Cephalopods

Cephalopods, including Squid, Octopus, and Cuttlefish, belong to this group. They are more closely related to snails than to fish, and their name originates from the Greek term meaning "head with feet."

Their distinctive head is bulbous, housing the mouth equipped with two jaws, resembling a parrot's beak. This head is encircled by tentacles adorned with suckers, which serve the dual purpose of locomotion and capturing prey.

Furthermore, many cephalopods possess an ink sac that releases a dark fluid, primarily meant to deter predators and create a smokescreen during attacks. Interestingly, this fluid, commonly known as ink, can also be used in culinary applications.


Benefits of Seafood for Your Health

  1. Seafood, including fish and crustaceans, is not only delicious but also a nutritious choice. It is low in calories and fat, making it a healthy option.

  2. Crustaceans and mollusk lean white meat are excellent sources of protein, providing all essential amino acids in the right proportions.

  3. Research studies have indicated that incorporating seafood into your diet can reduce the risk of heart attacks, strokes, obesity, and hypertension. Seafood is low in saturated fat and rich in heart-healthy polyunsaturated fats, such as omega-3 fatty acids.

  4. The American Heart Association recommends seafood consumption, with an emphasis on at least two servings of oily fish, to meet your essential fatty acids, protein, mineral, and fat-soluble vitamin needs.

  5. Seafood, particularly oily fish, is a abundant source of vitamin A and long-chain omega-3 fatty acids, including eicosapentaenoic acid (EPA), docosapentaenoic acid (DPA), and docosahexaenoic acid (DHA), which are essential for maintaining healthy skin and mucous membranes.

  6. Furthermore, research suggests that these fatty acids, particularly DHA, play a crucial role in neural system development, especially in infants and children.

  7. In adults, multiple large trials have examined the impact of fish or fish oils on heart disease. In the "GISSI Prevention Trial, individuals who took a daily 1-gram capsule of omega-3 fats for three years after a heart attack were less likely to experience a repeat heart attack, stroke, or sudden death compared to those who received a placebo".

  8. Freshwater crustaceans like crawfish feed on small insects and zooplankton, providing an excellent source of B-complex vitamins. Shellfish meat is also rich in folates, niacin, vitamin B6, thiamin, and riboflavin.

  9. Invertebrates, such as crawfish, are low on the food chain and accumulate minimal amounts of heavy metals like mercury. The Food and Drug Administration (FDA) recommends that pregnant women consume at least 8 to 12 ounces of low-mercury seafood per week.

  10. Seafood is packed with essential minerals, including iron, selenium, iodine, calcium, zinc, potassium, phosphorus, and magnesium. It is also a valuable dietary source of iodine.

  11. According to Cornell University and the New York Sea Grant Extension Program. 2012, these fatty acids can help lower blood pressure, heart rate, and improve cardiovascular function. They have been shown to reduce the risk of arrhythmias (abnormal heartbeats) and slow the growth of atherosclerotic plaque.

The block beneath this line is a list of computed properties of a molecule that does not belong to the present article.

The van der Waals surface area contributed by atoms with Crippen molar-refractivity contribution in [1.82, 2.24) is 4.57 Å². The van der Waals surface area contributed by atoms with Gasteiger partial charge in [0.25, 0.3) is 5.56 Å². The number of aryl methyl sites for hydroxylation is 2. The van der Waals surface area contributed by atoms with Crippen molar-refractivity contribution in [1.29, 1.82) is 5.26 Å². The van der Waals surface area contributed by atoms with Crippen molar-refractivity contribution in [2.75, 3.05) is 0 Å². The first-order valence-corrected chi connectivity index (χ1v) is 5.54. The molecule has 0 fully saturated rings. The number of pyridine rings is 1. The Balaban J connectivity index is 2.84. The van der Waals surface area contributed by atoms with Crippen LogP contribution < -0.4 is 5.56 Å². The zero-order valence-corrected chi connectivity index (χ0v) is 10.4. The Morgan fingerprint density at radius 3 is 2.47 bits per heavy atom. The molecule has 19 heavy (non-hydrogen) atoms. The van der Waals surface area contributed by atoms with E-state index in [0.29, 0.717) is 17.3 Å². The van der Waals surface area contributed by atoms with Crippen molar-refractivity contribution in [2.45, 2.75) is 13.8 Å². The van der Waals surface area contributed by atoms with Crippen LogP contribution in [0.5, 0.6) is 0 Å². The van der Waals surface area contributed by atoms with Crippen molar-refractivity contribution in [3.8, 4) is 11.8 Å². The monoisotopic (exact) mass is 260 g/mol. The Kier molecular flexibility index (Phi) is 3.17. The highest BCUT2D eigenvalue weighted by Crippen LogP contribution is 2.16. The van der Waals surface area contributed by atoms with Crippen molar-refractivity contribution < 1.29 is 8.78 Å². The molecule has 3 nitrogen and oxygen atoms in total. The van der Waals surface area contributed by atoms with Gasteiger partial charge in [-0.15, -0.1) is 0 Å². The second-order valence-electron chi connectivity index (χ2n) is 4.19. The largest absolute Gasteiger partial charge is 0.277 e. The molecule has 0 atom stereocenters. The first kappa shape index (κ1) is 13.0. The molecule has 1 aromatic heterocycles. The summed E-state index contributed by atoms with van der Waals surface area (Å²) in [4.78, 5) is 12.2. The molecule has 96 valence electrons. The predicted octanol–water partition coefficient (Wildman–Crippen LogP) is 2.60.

12. Seafood is a rich source of essential vitamins, including niacin, vitamin B6, vitamin E, vitamin B12, thiamin, and riboflavin. Oily fish like trout also provide generous amounts of vitamins A and D, with vitamin D playing a crucial role in calcium metabolism metabolism and cancer protection.


Buying and storage

Whole fresh fish and shellfish

The US-FDA on its guidelines for Selecting and Serving Fresh and Frozen Seafood Safely, illustrates following points for buyers:

  • The fish should smell fresh and not fishy, or ammonia-like.

  • The gills should be red, moist and bright.

  • The eyes should be full, Shiny, and flush with the head.

  • The skin should be glistening, pearly, tight, and adhere to the flesh.

  • The flesh should be firm and elastic; it should not be marked, retain finger Impressions, or separate easily from the bones.

  • The scales should cling to the skin, and be Shiny and intact.

  • The belly should be neither swollen nor dull and should have a sweet and pleasant odor (strong fish smell indicates lack of freshness).

  • A muddy smell can impregnate various fish, depending on where they live but it does not mean that the fish is not fresh.

  • Shrimp, scallops, and lobster flesh should be clear with a pearl-like color and little or no odor.

  • Fresh fish portion
    • Fillets (pieces of flesh cut from this spine)

    • Steaks (thick cross cuts or pieces)

    The flesh should be firm elastic and shiny; it should cling well to the bones and have a pleasant smell. It should not the brown Yellow or dried out.

Frozen fish
  • The flesh should have a fresh, firm, and glistening appearance without evidence of drying or freezer burn.

  • It should also be solidly frozen and enclosed in intact watertight packaging without Frost and ice crystals on the inside.

A defrosted fish will have a slightly different flavor and texture from a fresh fish. It should be eaten as soon as possible and should not be refrozen without being cooked beforehand.

Salt-cured fish

The flesh should have a good color and pleasant smell, not be dried out.

Pickled fish

Pickling has always been a good way to preserve fish. Curing in vinegar or brine is an effective way of pickling fish. It is particularly well suited to oily fish such as herrings.

Canned fish